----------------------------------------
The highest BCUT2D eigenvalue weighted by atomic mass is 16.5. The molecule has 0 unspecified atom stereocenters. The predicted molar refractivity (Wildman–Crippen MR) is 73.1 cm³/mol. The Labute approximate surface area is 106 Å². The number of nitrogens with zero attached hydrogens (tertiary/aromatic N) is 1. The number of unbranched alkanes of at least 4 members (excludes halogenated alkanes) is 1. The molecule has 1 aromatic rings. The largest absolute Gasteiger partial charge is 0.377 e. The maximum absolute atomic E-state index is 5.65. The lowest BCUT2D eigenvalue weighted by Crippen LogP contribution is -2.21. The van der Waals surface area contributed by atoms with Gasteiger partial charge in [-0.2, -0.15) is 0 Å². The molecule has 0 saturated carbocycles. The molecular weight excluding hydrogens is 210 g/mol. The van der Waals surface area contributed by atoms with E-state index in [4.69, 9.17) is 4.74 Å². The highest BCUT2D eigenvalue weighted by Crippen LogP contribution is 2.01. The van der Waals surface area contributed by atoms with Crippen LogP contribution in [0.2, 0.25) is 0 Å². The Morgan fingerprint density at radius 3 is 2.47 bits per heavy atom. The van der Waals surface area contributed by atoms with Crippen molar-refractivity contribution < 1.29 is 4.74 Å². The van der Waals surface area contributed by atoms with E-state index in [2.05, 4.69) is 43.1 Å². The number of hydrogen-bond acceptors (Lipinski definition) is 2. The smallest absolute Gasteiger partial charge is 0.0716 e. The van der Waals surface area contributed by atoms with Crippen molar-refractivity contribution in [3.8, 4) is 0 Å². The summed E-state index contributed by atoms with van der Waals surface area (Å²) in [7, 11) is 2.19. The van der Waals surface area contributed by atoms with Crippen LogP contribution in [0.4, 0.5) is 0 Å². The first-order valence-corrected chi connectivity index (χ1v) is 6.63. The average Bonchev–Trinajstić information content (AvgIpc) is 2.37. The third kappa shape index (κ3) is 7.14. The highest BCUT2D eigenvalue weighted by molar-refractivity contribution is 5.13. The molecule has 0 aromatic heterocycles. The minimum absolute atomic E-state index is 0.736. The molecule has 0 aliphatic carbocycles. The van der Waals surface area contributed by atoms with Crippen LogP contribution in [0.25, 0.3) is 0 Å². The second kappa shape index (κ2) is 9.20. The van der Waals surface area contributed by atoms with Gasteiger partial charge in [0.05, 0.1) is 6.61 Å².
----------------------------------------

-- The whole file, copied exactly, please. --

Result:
The highest BCUT2D eigenvalue weighted by atomic mass is 16.5. The molecule has 0 unspecified atom stereocenters. The predicted molar refractivity (Wildman–Crippen MR) is 73.1 cm³/mol. The Labute approximate surface area is 106 Å². The number of nitrogens with zero attached hydrogens (tertiary/aromatic N) is 1. The number of unbranched alkanes of at least 4 members (excludes halogenated alkanes) is 1. The molecule has 1 aromatic rings. The largest absolute Gasteiger partial charge is 0.377 e. The maximum absolute atomic E-state index is 5.65. The lowest BCUT2D eigenvalue weighted by Crippen LogP contribution is -2.21. The van der Waals surface area contributed by atoms with Gasteiger partial charge in [-0.2, -0.15) is 0 Å². The molecule has 0 saturated carbocycles. The molecular weight excluding hydrogens is 210 g/mol. The van der Waals surface area contributed by atoms with E-state index in [4.69, 9.17) is 4.74 Å². The highest BCUT2D eigenvalue weighted by Crippen LogP contribution is 2.01. The van der Waals surface area contributed by atoms with Crippen LogP contribution in [0.2, 0.25) is 0 Å². The Morgan fingerprint density at radius 3 is 2.47 bits per heavy atom. The van der Waals surface area contributed by atoms with Crippen molar-refractivity contribution < 1.29 is 4.74 Å². The van der Waals surface area contributed by atoms with E-state index in [2.05, 4.69) is 43.1 Å². The number of hydrogen-bond acceptors (Lipinski definition) is 2. The smallest absolute Gasteiger partial charge is 0.0716 e. The van der Waals surface area contributed by atoms with Crippen molar-refractivity contribution in [3.8, 4) is 0 Å². The summed E-state index contributed by atoms with van der Waals surface area (Å²) in [7, 11) is 2.19. The van der Waals surface area contributed by atoms with Crippen LogP contribution in [0.4, 0.5) is 0 Å². The first-order valence-corrected chi connectivity index (χ1v) is 6.63. The average Bonchev–Trinajstić information content (AvgIpc) is 2.37. The third kappa shape index (κ3) is 7.14. The highest BCUT2D eigenvalue weighted by molar-refractivity contribution is 5.13. The molecule has 0 aromatic heterocycles. The minimum absolute atomic E-state index is 0.736. The molecule has 0 aliphatic carbocycles. The van der Waals surface area contributed by atoms with Crippen LogP contribution in [0.25, 0.3) is 0 Å². The second kappa shape index (κ2) is 9.20. The van der Waals surface area contributed by atoms with Gasteiger partial charge in [0.05, 0.1) is 6.61 Å².